Comfort Soup – Tomato Basil w Anchovy

A hot bowl of creamy tomato basil soup wards off the winter chill. What’s nice about this soup is that it in contains no fresh tomatoes. Nope, the canned ones work better than the fresh ones in this soup. So, you can make this comfort food from stockpiles in the pantry. For the more adventurous amongst my reads, it’s true, you can add a small can of anchovies to this soup after you blend the tomatoes and it will add a whole lot of salty, fishy, goodness…

Here’s what you’ll need:

  • 1 (28 ounce) can of whole stewed tomatoes
  • 1 (14.5 ounce) can of diced tomatoes
  • 1 cup chicken broth
  • ¼ cup half and half
  • 1 tablespoon olive oil
  • 2 teaspoons garlic
  • 1 medium diced onion
  • 1/4 cup chopped fresh basil
  • 1 small can anchovy fillets
  • Sea salt and pepper to taste
  • Fresh grated Parmesan cheese

Start by sautéing the onion, garlic, and basil in olive oil, then add the tomatoes, broth, and a dash of sea salt. Let this cook together in the pot for about an hour.

Grab your immersion blender and blend this till is nice and smooth. Add in the anchovies and half and half and let that simmer another fifteen minutes or so.

When you’re ready to ladle this out, get some nice heavy stoneware bowls and top the soup with some freshly grated parmesan I like to serve this with garlic bread, also topped with parmesan (or a small anchovy pizza).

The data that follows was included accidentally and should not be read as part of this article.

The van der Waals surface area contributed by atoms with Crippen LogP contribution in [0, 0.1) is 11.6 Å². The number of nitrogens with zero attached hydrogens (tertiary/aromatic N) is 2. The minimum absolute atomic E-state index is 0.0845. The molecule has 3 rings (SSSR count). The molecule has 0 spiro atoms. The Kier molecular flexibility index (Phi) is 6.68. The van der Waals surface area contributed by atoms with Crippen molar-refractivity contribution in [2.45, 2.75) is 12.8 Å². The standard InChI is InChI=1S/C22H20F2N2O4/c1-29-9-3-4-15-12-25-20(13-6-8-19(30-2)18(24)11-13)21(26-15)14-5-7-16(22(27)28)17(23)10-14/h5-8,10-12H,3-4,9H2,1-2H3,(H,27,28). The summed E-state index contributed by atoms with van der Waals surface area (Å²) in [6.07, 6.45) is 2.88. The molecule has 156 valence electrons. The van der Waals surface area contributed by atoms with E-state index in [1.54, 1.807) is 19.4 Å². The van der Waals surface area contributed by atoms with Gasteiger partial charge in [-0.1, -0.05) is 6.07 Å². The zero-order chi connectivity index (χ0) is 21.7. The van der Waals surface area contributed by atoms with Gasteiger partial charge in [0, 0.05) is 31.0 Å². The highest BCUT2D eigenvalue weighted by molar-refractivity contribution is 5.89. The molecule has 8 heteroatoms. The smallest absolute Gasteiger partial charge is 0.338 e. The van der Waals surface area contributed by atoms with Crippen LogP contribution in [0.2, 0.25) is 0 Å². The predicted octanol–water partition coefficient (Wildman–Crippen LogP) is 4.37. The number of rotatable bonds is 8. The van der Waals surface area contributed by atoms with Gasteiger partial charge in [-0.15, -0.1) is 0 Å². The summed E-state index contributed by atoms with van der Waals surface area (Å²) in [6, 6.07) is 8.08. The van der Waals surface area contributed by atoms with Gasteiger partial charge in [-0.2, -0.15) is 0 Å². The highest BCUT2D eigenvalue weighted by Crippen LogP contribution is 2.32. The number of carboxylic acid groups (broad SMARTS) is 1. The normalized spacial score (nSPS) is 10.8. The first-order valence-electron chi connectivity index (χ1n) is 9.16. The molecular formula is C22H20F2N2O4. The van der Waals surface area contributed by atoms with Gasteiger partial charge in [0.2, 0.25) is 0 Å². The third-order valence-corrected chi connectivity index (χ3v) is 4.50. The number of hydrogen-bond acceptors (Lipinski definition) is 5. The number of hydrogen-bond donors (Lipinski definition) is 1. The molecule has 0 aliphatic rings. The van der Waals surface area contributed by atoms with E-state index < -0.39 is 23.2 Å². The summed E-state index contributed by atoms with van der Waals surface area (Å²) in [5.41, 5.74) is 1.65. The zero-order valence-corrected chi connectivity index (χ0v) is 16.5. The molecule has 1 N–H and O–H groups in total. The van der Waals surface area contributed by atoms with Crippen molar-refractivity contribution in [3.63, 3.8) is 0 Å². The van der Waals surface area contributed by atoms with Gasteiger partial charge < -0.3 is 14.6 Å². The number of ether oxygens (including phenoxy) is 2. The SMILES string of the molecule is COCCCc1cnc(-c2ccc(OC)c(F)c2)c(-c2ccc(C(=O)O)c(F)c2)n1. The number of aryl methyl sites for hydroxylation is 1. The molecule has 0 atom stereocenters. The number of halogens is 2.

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Your Own Loaf of Meat

So, continuing this ‘comfort food’ series, today I will reveal the secret to a really good meatloaf… venison! Yup, from right here on Long Island. Fresh deer meat mixed with ground beef to make a lean loaf that’s good for your health.

Here’s what you will need:

  • 1 lb ground venison
  • 1 lb lean ground beef
  • 3 rashers of bacon diced
  • 1 medium onion coarsely grated
  • 2 cloves of garlic minced
  • 2 cups of fresh bread crumbs
  • 1 egg lightly beaten
  • 2 teaspoons thyme
  • 3 juniper berries crushed
  • 1 tablespoon cider vinegar

Preheat the oven to 350 degrees. Cook the bacon bits, then drain on a paper towel and toss into a large mixing bowl.

Add the venison, beef, onion, garlic, breadcrumbs, thyme, juniper, vinegar, egg and mix this all together with your hands. Yup, have to do it with your own two un-gloved hands. Make that connection with your creation.

Now, just because I use thyme and juniper, doesn’t mean that you have to. The thing that makes meatloaf a real comfort food is that it is made from whatever makes YOU feel good. If you want to use oregano, mushrooms, and A1 sauce, go right ahead. Meatloaf is as personalized as fingerprints (another good reason for making your fingers a part of the process).

Spoon the mixture on to a foil covered baking sheet and shape it into a loaf shape. Bake in the oven about an hour and fifteen, then take it out and left it rest about five minutes before cutting and serving and challenging your guests to guess what ingredients YOU used… trust me, this last part makes for interesting conversation if you are an unconventional cook.